Occasionally an analysis so turns your head that you have to do your own investigation to determine whether that analysis makes any sense. When it comes from the New York Times (the daily bible of the Left), one needs to take an extra hard look. Before the mid-term election two Times reporters asserted that blue-state voters are moving to red states and making them purple.
Robert Gebeloff and David Leonhardt of the Times took a look at the people flooding out of blue states and moving to red states. They assert that this population flow has been going on for a few decades. They also write that it has played an important role in electing a Democrat as president in four of the last six elections. They believe this movement has changed the voting in states like Colorado, Florida and Virginia. They also contend it gave Democrats better chances in the past election in states like North Carolina and Georgia. They cite that the red states now have 11.5 million transplants which are 12% of the red state population.
To be accurate the authors did make this statement, "Of course, not all blue-state migrants are liberal. And people's political views can change over time." To be fair some of the conclusions in the column are accurate, but for the most part I found the column to be wishful thinking of the kind that often happens with left-wing members of the press. Also, to be accurate none of their conclusions or my conclusions are drawn from scientific surveys of the transplants.
First, you cannot draw any denouement from transplants from the Northeast or Midwest to Florida. That has been happening for at least 50 years as people of retirement age move to Florida for the warmer environment. That does not define all of the transplants, but it does define a large portion and they tend to vote Republican these days. Second, the people moving to the Washington suburbs of Virginia are significantly different than other people relocating. The suburbs of Virginia have been built for and on the massive increase in the federal government. The people living there are either government employees or people drinking from the government trough. The fact that this area has recently offset the more conservative areas of the remainder of the state is no surprise. These people, generally speaking, are of two mind-sets -- 1) I am voting for the hand that feeds me and 2) I am part of the new ruling class in America who knows better how you should live your life and what you need.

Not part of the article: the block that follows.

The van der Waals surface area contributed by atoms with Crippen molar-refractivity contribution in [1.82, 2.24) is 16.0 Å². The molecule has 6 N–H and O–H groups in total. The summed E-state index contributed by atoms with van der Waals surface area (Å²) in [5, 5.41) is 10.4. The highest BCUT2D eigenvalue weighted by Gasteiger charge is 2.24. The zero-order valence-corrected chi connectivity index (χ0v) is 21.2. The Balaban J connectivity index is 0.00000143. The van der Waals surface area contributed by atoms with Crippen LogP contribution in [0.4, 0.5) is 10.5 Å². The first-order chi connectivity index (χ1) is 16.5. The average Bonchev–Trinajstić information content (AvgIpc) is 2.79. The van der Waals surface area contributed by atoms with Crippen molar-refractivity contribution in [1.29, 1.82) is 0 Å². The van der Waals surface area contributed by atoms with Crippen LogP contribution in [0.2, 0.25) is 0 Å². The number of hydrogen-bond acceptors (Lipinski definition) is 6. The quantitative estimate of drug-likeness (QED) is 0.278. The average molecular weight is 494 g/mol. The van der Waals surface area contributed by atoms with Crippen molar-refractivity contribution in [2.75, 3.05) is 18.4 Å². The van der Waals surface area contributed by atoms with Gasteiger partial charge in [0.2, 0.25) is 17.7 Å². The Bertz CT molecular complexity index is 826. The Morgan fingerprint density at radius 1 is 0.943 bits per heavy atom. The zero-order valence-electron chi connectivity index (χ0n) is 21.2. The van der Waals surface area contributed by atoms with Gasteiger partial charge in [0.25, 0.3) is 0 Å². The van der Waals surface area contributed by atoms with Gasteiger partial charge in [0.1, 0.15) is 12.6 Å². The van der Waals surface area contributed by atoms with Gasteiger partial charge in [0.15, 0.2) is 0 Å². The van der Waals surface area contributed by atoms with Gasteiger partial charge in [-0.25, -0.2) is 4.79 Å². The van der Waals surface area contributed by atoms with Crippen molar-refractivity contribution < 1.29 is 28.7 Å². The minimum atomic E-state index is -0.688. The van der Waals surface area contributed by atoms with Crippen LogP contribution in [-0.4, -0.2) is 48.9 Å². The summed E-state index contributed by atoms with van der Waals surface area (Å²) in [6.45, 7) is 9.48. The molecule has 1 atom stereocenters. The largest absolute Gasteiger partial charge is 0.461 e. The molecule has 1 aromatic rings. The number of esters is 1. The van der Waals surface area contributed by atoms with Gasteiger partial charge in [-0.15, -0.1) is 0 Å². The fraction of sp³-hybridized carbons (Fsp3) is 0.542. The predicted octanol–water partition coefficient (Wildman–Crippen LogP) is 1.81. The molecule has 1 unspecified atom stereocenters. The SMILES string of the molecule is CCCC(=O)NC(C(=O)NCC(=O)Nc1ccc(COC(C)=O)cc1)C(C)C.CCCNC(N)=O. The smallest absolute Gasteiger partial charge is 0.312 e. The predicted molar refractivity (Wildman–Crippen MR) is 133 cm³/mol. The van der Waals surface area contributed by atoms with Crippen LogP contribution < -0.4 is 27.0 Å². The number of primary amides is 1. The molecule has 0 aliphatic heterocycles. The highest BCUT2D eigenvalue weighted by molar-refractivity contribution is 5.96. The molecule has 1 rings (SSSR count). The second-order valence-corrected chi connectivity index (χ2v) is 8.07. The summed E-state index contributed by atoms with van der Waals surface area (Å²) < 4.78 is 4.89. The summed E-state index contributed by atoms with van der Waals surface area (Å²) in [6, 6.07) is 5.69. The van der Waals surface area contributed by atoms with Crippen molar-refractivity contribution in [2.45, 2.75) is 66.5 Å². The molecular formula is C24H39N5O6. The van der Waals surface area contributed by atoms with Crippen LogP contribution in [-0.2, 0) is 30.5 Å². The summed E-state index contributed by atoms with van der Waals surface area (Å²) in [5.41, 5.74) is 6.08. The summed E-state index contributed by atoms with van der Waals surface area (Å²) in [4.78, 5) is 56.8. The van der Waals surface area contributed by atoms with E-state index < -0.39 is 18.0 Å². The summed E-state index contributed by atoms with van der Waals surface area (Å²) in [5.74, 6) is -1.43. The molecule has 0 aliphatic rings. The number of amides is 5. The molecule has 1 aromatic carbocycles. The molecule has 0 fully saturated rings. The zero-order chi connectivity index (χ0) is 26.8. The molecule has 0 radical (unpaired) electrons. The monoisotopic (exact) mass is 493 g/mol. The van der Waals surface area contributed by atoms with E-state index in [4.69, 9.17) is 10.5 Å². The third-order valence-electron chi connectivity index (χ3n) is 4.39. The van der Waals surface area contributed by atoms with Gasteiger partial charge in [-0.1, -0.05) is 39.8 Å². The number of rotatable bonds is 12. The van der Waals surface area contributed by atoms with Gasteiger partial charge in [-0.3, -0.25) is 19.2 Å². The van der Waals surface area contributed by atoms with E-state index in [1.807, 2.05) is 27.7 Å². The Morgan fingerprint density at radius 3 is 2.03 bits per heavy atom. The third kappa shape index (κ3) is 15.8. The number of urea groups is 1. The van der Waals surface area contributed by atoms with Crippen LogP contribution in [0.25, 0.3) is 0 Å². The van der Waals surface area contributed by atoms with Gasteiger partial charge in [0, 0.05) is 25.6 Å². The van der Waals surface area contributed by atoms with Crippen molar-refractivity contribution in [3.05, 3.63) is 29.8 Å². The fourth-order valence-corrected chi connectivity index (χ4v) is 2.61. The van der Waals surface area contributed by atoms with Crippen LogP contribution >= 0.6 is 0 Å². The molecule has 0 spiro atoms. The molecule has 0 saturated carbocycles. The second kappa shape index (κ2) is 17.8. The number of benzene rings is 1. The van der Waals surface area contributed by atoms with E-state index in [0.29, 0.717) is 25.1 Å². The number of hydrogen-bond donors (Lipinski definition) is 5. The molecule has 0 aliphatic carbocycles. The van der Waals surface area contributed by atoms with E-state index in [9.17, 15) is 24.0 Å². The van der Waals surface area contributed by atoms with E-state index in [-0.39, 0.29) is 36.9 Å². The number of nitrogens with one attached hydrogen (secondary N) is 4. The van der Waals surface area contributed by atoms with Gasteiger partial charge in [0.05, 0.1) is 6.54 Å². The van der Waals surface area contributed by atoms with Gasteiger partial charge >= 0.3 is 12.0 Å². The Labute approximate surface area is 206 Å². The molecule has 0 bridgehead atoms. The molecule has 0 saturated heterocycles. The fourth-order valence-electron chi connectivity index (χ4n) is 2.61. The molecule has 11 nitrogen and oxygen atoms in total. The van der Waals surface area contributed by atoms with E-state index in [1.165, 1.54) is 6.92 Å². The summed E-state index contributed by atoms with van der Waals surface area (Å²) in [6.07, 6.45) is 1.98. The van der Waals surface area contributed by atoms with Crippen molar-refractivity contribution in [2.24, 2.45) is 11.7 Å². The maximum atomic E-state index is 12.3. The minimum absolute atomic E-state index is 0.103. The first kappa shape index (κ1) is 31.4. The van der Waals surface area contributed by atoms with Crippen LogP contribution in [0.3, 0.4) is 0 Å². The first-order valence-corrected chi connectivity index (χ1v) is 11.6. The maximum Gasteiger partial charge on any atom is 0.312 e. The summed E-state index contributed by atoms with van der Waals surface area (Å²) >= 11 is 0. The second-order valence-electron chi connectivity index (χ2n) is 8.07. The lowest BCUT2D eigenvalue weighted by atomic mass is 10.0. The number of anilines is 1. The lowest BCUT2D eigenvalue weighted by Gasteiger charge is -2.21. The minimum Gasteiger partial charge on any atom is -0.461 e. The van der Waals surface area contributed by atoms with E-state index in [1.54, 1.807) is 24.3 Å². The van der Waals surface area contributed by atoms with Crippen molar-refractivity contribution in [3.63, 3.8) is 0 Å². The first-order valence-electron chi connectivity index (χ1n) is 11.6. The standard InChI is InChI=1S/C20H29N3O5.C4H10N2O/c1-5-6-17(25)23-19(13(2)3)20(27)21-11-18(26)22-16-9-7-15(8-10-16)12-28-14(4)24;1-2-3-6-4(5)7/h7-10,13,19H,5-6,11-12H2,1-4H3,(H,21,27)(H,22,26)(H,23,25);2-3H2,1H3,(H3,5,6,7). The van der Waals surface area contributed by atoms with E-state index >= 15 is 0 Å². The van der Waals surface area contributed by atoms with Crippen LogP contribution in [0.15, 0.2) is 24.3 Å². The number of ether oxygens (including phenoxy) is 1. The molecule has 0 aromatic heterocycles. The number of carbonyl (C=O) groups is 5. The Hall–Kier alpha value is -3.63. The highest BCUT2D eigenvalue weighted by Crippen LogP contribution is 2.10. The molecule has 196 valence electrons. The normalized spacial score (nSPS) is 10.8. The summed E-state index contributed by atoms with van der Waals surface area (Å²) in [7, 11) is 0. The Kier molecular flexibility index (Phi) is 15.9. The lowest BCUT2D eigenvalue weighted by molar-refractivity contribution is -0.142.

My first thought focuses on the big picture which the authors never addressed — why the people are moving in the first place. These people are moving from high-tax states with significant regulations. These states are not producing jobs at the same level as red states because of the burdens placed on them by government. The blue states often have long-term obligations for unionized employees that have gargantuan underfunded liabilities for health care and pensions — promises made by negligent political leaders.
The question then is why for heaven's sake would they move to a state which does not have these same burdens and vote for similar political leaders who will enact policies that would destroy their new home states? Certainly, these transplants may retain certain lassiez-faire attitudes toward social issues, but they can barely be expected to do such on fiscal issues. They want to get away from expensive government that is invasive in their lives and their bank accounts. When they get a job in a state like Florida and see no state taxes taken out of their paycheck, almost to a person I can guarantee you a broad smile crosses their faces.
The authors did state that people change their attitudes over a period of time. But that does not go far enough. These people are relocating to new environments. They are interacting with a completely new group of people that have certain customs. It is hard to believe that they go to these blue states and change the nature of the states. For the most part the people and the culture change them. Having experienced that myself (I lived in Reno, Nevada, for 39 months in my late twenties), I can tell you my Los Angeles friends often asked why I was talking so slowly. The cultural environment changes you and your attitudes toward life.
In this recent election certainly their hypothesis did not match the results. Georgia -- which has had a high rate of blue-state movement -- went for the Republicans. Florida returned their Republican governor to office over their former Republican governor turned Democrat. North Carolina elected a Republican over an incumbent U.S. Senator. Colorado did the same. And Nevada, which has been inundated with Californians, went totally Republican.
Moreover, what you are seeing is that the Blue States are beginning to see they have to either compete or die. Every Midwest state has a Republican Governor — even the formerly liberal ones. Many have Republican legislatures. People are seeing that other states are operating without massive high-tax regulatory governments and saying we want that too.
Now all we have to do is save the Left Coast from itself.